In July 2011, HealthAmerica launched CaféWell, a social health network offering expert advice, fun challenges and reliable (not advertising driven) health information. Unlike general social networking sites, CaféWell allows users to control the degree to which their identity is shared, with complete anonymity and privacy as the default. CaféWell rewards active users with profile badges, prizes and discounts on products and services.
“Our model of care delivery is very high touch. Several years ago, this model was viewed by providers and employers as almost too invasive,” Dioguardi said.
Highmark innovations run the gamut from brick-and-mortar stores to mobile apps to help us better manage our health. Following the financial services trend over the past decade, Highmark opened four retail-like stores in the Pittsburgh area, two stores in Harrisburg, and another two in Allentown.
“Really what Highmark said is, ‘If we truly want to engage members more, we have to start going out to them.’ Health insurance products are inherently confusing. We really make our stores a place of education,” said Matt Fidler, vice president of consumerism and retail marketing for Highmark. Since opening stores in 2009, Highmark has seen more than 100,000 health insurance shoppers come through its doors.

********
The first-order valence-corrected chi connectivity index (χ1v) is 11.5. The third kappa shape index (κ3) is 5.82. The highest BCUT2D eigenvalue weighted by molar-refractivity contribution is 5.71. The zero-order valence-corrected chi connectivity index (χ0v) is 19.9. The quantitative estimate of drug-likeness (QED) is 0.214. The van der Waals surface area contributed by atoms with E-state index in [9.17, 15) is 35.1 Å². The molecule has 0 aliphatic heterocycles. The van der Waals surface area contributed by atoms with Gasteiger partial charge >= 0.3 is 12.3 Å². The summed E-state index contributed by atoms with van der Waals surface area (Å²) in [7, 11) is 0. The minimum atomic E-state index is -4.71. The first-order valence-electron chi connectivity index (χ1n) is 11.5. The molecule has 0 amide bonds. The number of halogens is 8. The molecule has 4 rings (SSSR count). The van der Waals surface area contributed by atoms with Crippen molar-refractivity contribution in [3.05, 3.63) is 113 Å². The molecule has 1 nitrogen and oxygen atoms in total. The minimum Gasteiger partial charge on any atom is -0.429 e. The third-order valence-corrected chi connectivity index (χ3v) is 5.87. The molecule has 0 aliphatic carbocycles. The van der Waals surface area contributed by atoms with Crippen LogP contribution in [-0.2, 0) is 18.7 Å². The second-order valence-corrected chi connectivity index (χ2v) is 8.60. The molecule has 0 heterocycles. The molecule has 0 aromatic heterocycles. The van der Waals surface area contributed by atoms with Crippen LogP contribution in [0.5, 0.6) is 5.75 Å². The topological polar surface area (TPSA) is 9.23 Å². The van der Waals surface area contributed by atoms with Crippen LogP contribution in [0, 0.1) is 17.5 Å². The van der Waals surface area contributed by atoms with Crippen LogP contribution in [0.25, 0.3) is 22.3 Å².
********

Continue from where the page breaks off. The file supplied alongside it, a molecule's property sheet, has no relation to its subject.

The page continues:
Fidler describeed Highmark’s emerging mobile phone apps presence as strong. In February of 2012 it launched a tool that knows a member’s location through GPS so “if say, your daughter sprains her ankle when you are at an away soccer game, you can quickly locate the closest medical express clinic that takes your insurance,” he said.
Fidler added that Highmark is looking at how to use the phone’s camera function and continues to introduce the same tactics employed by the online retail industry.
“We know what to expect from Amazon,” he said. “A lot of us [in the health insurance industry] are having to play catch up. We want to provide our members the ability to sort out information by who’s closest to my house, what’s my cost, who has the best rating, who’s at a hospital of distinction and what peers are saying about that doctor.”
This year, Highmark launched a value-based benefits program, which helps members manage their health conditions using evidence-based guidelines. It’s in place at a couple of dozen employers across the state, including Holy Family Institute in Pittsburgh (see sidebar, “Local Non-profit Adopts Highmark’s Value – Based Benefits”).
“What’s great about our program is that each member’s compliance is evaluated quarterly and there are different programs for a variety of health conditions for someone who has diabetes or for someone who has heart disease. If you follow the plan, you’ll see your cost responsibility go down,” Fidler said.
UnitedHealthcare of Pennsylvania
Sue Schick, CEO of UnitedHealthcare of Pennsylvania, wrote recently on her blog, “Although I have lived through innovation for years at UnitedHealthcare, whenever we gather to review our most recent innovations, I am amazed.”
These innovations include the free Health4Me mobile app, which gives iPhone-carrying members instant access to their health information. In 2010, UnitedHealthcare introduced NowClinic, an Internet site where consumers can log on from a home, work or Rite Aid computer to have a $45 teleconsultation with a doctor. Currently in 22 states, NowClinic recently expanded to Harrisburg and four Rite Aid stores in the Pittsburgh area (Banksville, Cranberry, Greensburg and Imperial).